Nightshade

Definition - What does Nightshade mean?

In botany, nightshades refer to trees, shrubs and herbs that belong to the family of capsicum and solanum plants. These plants normally have cymose flowers, alternate leaves and poisonous weeds. Commercially-available nightshades such as eggplants and potatoes are safe for consumption. Nightshade berries and leaves should not be consumed since they are fatally toxic.

MaximumYield explains Nightshade

The Atropa belladonna is known as being the deadliest nightshades. Because this plant looks harmless enough, it has caused several accidental deaths over the years. Atropa belladonnas can grow up to four feet high and display bell-shaped flowers. While this plant is toxic to humans, it is safely consumed by ruminant animals such as goats, sheep, cattle, horses and some types of rabbits. According to botanists, ten to twenty belladonna berries are enough to kill an adult.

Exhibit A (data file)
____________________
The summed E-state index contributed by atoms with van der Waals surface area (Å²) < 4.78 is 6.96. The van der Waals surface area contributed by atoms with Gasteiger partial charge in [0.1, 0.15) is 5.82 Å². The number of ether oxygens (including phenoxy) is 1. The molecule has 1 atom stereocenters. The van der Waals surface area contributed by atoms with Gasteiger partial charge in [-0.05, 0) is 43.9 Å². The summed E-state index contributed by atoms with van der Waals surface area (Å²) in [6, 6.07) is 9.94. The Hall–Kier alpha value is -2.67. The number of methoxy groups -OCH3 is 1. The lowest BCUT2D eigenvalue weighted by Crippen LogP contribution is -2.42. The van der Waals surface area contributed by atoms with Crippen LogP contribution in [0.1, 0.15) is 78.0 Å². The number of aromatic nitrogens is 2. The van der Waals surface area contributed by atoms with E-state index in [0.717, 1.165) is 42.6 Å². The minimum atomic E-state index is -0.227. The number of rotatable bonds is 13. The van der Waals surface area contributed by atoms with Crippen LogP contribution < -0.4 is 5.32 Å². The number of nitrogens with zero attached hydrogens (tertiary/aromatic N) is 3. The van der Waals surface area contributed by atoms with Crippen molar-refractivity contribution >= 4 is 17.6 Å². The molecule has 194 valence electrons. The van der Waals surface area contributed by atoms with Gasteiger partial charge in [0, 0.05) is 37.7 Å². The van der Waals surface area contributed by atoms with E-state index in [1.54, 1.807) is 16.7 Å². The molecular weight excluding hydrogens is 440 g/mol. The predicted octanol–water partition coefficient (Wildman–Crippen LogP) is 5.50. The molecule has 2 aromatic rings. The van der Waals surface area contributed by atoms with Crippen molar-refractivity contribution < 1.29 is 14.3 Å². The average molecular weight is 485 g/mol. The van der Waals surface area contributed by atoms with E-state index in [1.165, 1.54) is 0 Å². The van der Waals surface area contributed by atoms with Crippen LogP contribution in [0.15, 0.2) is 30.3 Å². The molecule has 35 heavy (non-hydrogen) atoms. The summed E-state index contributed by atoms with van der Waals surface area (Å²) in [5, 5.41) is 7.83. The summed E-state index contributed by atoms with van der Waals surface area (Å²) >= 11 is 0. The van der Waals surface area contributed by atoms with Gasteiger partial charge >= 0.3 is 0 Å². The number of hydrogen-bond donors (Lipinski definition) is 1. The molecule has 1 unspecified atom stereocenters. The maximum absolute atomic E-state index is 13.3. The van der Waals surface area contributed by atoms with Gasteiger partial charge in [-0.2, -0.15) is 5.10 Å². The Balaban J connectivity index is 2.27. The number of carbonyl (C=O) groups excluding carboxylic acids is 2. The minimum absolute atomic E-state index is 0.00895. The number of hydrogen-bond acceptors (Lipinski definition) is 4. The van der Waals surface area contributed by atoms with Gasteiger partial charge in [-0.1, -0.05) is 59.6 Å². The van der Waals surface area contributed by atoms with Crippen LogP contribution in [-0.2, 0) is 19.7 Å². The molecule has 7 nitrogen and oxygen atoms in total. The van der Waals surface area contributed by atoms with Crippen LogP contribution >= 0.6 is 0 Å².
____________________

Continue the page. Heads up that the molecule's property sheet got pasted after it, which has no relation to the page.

Paradoxically, nightshades that are safe for human consumption- such as tomatoes- contain lycopene, a phytochemical that offers a variety of health benefits. Nightshades can be perennials or annuals and, in some cases, their stems and leaves are armed with prickles.


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